McKinley to Denali: Visiting America’s Most Talked About Mountain

Denali, Alaska, Mountain peaks

This post was posted by The Hipmunk on Hipmunk’s  Tailwind blog on September 4th.

Denali, McKinley, Mountain, American mountains, Alaska

In advance of his three-day trip to Alaska, where he will advocate for more urgent action on climate change, President Obama officially changed the name of the tallest mountain in North America. Known to Alaskan natives for centuries as Denali (a native word meaning “the high one”), the 20,237’ peak was renamed after assassinated President William McKinley in 1917. Obama may get to experience Alaska in the company of renowned survivalist Bear Grylls (who is not, in fact, a bear), but there’s plenty of adventure to be had without him.

The Last Frontier, Alaska, Denali

Approaching The Last Frontier

When the destination is America’s last great frontier, getting there is ideally half the fun. The most populated place in Alaska is Anchorage, a 6-hour drive from even further-isolated Fairbanks, and a 21-hour drive from the state capitol, Juneau. Air travel is the cheapest and most efficient way to get to Anchorage. Home to roughly 300,000 people, Anchorage is a fabulous hub for outdoor excursions. Lodging exists for every budget, from backpackers looking for an affordable bed and a shower, to couples seeking a cozy B&B, or posh patrons in pursuit of pillows and pampering. Fairbanks, roughly 120 miles north of Denali National Park, also has a great variety of lodging options available, including a number of B&Bs and more luxurious spots.

More adventurous types can charter an air-taxi to Talkeetna, roughly halfway between Anchorage and Denali National Park. Travelers interested in a more leisurely wilderness journey have many train and cruise-ship options available. Juneau, the state’s capital, may be 10 times less-populated than Anchorage, but it’s the 2nd-largest city by area in the US, and its location in the islands of the Alaskan panhandle makes it a popular destination for cruise ships.

Grizzly Bear, north america, alaska, denali national park

Venture Into The Last Frontier

While known for its native culture, most visitors flock to the state for one thing: pristine, unimpeded wilderness.

  • Denali National Park
    Only the most intrepid and experienced mountain climbers tackle the namesake summit at the heart of this National Park, but more casual visitors can experience the grandeur of the park from the (mostly unpaved) road system, either by bike, car, bus, or (bravely) on foot.
  • Wildlife Tours
    Native wildlife is a huge draw to the Last Frontier, including moose, caribou, eagles, salmon, beluga whales, and bears (polar, brown, and black (not Grylls)). Native plants and flowers flourish here as well.
  • The Midnight Sun
    Nearly a third of Alaska lies above the Arctic circle, so during summer months, daylight hours extend nearly round the clock. A winter visit will be much less crowded, cheaper (and much colder), and opportunities to see the Northern Lights abound. Visit in March, and witness the start of the Iditarod, the 1,000-mile dogsled race unlike anything else in the United States.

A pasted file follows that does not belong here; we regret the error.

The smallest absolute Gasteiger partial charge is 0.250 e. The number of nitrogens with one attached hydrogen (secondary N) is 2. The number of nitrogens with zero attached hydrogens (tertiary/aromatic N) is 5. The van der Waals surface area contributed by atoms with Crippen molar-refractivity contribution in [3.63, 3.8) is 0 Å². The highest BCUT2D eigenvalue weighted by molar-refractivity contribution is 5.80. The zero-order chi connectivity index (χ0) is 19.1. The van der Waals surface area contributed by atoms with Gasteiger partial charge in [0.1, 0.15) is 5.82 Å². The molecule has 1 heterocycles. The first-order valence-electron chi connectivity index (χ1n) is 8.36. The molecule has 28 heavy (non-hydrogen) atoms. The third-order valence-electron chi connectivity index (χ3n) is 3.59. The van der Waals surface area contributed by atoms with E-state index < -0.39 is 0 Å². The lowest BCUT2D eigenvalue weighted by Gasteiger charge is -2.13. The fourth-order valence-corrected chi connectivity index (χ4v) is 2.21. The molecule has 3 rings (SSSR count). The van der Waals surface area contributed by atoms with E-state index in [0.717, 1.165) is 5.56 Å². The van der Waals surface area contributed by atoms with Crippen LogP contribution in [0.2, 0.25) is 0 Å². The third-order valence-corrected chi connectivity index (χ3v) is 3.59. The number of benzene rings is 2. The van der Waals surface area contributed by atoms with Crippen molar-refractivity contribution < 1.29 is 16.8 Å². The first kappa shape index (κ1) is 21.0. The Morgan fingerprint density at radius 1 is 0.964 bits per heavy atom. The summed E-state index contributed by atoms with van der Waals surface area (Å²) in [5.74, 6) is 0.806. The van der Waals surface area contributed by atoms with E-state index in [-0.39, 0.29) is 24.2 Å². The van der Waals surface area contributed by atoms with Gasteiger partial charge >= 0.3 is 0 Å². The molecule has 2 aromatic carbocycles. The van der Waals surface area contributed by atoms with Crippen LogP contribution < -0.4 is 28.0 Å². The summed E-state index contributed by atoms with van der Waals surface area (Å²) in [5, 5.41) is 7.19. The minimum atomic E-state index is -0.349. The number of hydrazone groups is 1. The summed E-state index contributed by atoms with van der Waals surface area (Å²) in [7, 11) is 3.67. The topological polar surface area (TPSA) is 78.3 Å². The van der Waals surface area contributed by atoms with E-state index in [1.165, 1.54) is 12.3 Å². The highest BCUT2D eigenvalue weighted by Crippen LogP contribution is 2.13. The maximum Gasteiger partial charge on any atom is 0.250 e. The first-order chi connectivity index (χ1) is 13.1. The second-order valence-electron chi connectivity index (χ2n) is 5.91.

Denali, Alaska, Mountains

The raw beauty and awe-inspiring spread of Alaska is unparalleled below the 49th Parallel. It has drawn in recluses, dreamers, adventurers, and sitting Presidents. Names could never do it justice, but it’s easier than ever to make a visit!

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9 thoughts on “McKinley to Denali: Visiting America’s Most Talked About Mountain

  1. @spiritofdragonflies Wow…lucky you… saw them out in the wild! Absolutely agree with you that we need to act sensibly to protect and care for the wildlife. Thank you so much for sharing your childhood experience. Enjoyed reading. 🙂

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    1. Hahaa… no I see them in the photo only 🙂 because this is a syndicated post originally from the Hipmunk blog which is a nice read and I thought worth sharing. However, I would love to see these magnificent wild creatures in my eyes someday.

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      1. Maybe not see one of these magnificent wild creatures too close. When I was a child we drove up north to my brother-in-law’s family camp – back in the sixties the area was less populated and large metal garbage cans were located along the road so it would not be unusual to see a bear rummaging through the garbage cans. One time we saw a mother bear with her baby balanced on the edge of the can. It was great but we always respected them and kept our distance. People didn’t downhill ski as much and there weren’t as many wealthy people building large second or third homes in the mountains. It is really sad to see the destruction that is taking place in the ‘forever wild’ Adirondack Mountains. We would also go to sit near the dump up at dusk to watch the bear. haha It was entertainment. We didn’t have TV, cable, internet, cell phones. Eventually they had to post the area to prohibit people from visiting because they were getting out of their cars to take photos. Apparently some people are so familiar with animals being behind bars in the zoo that they don’t realize these magnificent wild creatures can kill or maim them. I love just knowing they are still out there free to roam the woods – what is left of the woods anyway. Love to the wildlife may it remain a viable part of our world. Love and Light!

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